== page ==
Clayton Keenon
Jul 27, 2017 rated it really liked it
I'm a huge fan of Smith's overall project, but this book is going to be a hard one to recommend. The point Smith is making is fantastic, but the first two thirds of the book is a slog. It gets pretty technical and even a bit repetitive for a book that wants to live in the space between "popular" and "academic" (p. xi). The conclusions in the final two chapters are worth it, but if you can get someone to summarize Part 1, you won't be missing much.
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Other books in the series

Cultural Liturgies (3 books)
  • Desiring the Kingdom: Worship, Worldview, and Cultural Formation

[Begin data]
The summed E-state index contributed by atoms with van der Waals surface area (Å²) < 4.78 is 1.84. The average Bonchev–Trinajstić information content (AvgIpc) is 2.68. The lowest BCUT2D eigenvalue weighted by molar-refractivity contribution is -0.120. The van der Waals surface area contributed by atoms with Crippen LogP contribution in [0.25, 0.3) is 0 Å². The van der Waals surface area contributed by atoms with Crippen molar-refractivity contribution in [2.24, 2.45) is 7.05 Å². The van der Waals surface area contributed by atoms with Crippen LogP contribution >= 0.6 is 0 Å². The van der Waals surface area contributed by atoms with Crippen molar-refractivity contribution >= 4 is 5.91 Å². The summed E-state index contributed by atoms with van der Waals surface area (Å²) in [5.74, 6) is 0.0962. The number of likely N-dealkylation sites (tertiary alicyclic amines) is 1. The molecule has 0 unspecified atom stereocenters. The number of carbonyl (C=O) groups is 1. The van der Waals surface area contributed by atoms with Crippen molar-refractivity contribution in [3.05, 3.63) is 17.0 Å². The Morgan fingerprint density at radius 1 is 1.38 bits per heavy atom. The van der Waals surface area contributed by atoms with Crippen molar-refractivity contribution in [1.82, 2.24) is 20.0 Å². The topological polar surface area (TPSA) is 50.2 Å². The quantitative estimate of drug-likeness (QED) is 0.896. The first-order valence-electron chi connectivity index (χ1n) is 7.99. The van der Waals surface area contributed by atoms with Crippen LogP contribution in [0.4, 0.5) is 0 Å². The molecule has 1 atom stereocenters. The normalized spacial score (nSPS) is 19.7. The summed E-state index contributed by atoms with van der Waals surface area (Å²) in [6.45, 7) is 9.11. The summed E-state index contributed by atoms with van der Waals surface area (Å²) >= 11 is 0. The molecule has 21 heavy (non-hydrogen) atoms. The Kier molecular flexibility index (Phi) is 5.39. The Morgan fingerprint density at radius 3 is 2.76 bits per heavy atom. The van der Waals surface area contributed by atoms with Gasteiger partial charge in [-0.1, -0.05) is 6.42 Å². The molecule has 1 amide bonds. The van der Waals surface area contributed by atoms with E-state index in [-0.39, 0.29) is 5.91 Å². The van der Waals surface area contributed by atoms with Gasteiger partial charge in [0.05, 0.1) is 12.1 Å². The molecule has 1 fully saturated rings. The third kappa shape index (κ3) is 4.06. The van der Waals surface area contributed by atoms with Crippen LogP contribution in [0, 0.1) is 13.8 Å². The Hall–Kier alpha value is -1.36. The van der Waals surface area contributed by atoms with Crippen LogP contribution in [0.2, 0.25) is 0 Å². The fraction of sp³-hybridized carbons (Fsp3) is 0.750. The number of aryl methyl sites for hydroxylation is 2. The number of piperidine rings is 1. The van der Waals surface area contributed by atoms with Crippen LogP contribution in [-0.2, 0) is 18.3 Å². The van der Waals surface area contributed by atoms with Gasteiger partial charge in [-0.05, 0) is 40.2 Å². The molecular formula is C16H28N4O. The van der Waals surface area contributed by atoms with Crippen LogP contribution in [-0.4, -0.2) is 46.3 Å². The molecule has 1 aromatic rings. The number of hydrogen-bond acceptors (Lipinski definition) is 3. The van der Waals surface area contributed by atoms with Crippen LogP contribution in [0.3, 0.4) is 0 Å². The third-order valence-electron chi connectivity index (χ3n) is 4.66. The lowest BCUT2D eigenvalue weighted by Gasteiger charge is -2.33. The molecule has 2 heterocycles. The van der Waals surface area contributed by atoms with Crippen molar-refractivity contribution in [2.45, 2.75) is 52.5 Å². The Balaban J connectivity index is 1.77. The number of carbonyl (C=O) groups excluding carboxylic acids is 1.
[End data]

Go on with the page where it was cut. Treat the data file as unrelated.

• Awaiting the King: Reforming Public Theology

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“So it is precisely our allergy to repetition in worship that has undercut the counterformative power of Christian worship—because all kinds of secular liturgies shamelessly affirm the good of repetition.” 6 likes
“analysis of the story will sometimes undercut our antepredicative grasp of it).” 1 likes